The iconic actor reflects on his career, and discusses his starring role in the new film Match, the screen adaptation of the Tony-nominated play.
Actor Patrick Stewart
Tavis Smiley: Good evening from Los Angeles. I’m Tavis Smiley
Tonight, a conversation with Sir Patrick Stewart, Golden Globe and Emmy nominee, currently starring in the new film, “Match”, based on the Tony-nominated play by Stephen Belber.
Stewart plays a Juilliard dance instructor who opens his home to a couple intent on interviewing him. The true motive of their intense questioning is ultimately revealed.
We’re glad you’ve joined us. A conversation with actor Patrick Stewart coming up right now.
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Tavis: Pleased to welcome Sir Patrick Stewart back to this program. In the new film, “Match”, written and directed by Stephen Belber, Patrick stars as a Juilliard dance instructor who opens his home to a couple intent on interviewing him.
When their line of questioning becomes personal, the true motive behind the couple’s visit begins to emerge. We start with a scene from “Match” and then our conversation.
Tavis: [Laugh] I was in the floor when I saw that scene. I saw this clip before I actually saw the film. But seeing this clip said to me, I gotta see this. That’s hilarious.
Patrick Stewart: Well, there is more of the same in the movie.
Tavis: Yeah [laugh].
Stewart: Tavis, it’s rare that I get to have opportunities to use dialog like that.
Stewart: And Stephen Belber has written–well, it was originally a stage play and he adapted it for himself for the screen and directed it for the screen too. And he handed the three of us a wonderful piece of work.
Tavis: For those who have not seen the play, the story line, without giving it away, is…
Stewart: No, no.
Tavis: I’ll let you do this. How would you describe this?
Stewart: Well, if we are talking about it thematically, it is about choices that we might make early on in our lives which don’t seem so important, but can later on come back to just zap you. That’s what happens in this story. My character is a teacher at the prestigious Juilliard School in New York. He teaches classical ballet. He was a dancer and he was a choreographer and now he’s a teacher.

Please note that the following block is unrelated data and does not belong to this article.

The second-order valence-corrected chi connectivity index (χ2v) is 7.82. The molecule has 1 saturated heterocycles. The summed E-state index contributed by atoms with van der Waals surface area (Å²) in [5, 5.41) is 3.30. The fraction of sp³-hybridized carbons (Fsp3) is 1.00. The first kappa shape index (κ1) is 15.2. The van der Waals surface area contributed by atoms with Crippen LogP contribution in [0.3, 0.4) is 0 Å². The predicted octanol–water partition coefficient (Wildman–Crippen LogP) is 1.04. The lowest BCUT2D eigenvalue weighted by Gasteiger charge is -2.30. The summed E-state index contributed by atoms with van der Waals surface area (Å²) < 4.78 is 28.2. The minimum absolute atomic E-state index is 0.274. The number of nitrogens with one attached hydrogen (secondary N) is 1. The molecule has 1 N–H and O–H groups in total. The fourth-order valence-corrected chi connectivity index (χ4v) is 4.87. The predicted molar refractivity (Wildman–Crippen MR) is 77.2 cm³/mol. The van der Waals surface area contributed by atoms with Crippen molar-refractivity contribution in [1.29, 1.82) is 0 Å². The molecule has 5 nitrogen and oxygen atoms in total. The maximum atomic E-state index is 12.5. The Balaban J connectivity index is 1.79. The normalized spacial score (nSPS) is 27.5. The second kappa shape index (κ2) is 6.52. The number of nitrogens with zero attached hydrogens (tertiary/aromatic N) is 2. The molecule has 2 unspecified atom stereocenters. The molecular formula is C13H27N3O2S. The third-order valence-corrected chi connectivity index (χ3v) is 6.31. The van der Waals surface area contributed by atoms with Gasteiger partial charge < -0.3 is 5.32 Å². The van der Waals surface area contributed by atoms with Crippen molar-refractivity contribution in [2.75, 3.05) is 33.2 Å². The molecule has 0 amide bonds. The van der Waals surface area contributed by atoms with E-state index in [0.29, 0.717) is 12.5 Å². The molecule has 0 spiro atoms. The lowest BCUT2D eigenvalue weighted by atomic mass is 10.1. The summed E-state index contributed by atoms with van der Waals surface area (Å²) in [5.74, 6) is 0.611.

There is a real man behind my character. The details of the story are not his story, but much of what he has done in his life is shown in the character that I play. I don’t think I’ve ever played a living character before, at least not one who I wanted to spend some time with [laugh].
And we had lunches and dinners. He took me to his apartment and we had many conversations there. He showed me his knitting sweater collection because my character in the movie knits. Yes, Patrick Stewart is seen knitting [laugh].
Tavis: Knitting, yes [laugh].
Stewart: There are many firsts in this movie for me. And he’s now a teacher at Juilliard, as I said, and he agrees to meet with a young couple because she is writing her thesis on 20th American classical dance which my character has been involved in all his life, and I agree to meet with them. But it’s not why they’re there.
Tavis: Yeah, the true motive, as I said earlier…
Stewart: Is something different.
Tavis: And we won’t say that.
Stewart: No, sir.
Tavis: We won’t tell that part.
Stewart: No, sir. Thank you.
Tavis: Since you were last here, I was looking at your life since you were last on this program. You’ve been so kind to come on the program so many times, but it’s been a couple of years since you were here last.
I was just looking at all the things that have–I mean, major things have happened in your life since you were here last, aside from your brilliant work as a thespian. So you carried the torch in 2012 for the Olympics. How cool was that? How cool was that?
Stewart: It was one of the experiences of my life. I have been an athlete and a sportsman. Not any more, you understand, but when I was younger, I was a sprinter and a hurdler. And the Olympics had been a major part of my–I remember the first post-war Olympics in 1948 held in London, of course, bomb-chaos London.
And I even managed to get to the L.A. Olympics and to the Sydney Olympics in 2000. So to find one day that I’d received a letter inviting me to carry, for only a quarter of a mile, the torch was such a thrill to me.
Tavis: That’s long enough [laugh]. I mean, you look great, but you’re not a spring chicken. So a quarter mile, that’s about enough, isn’t it?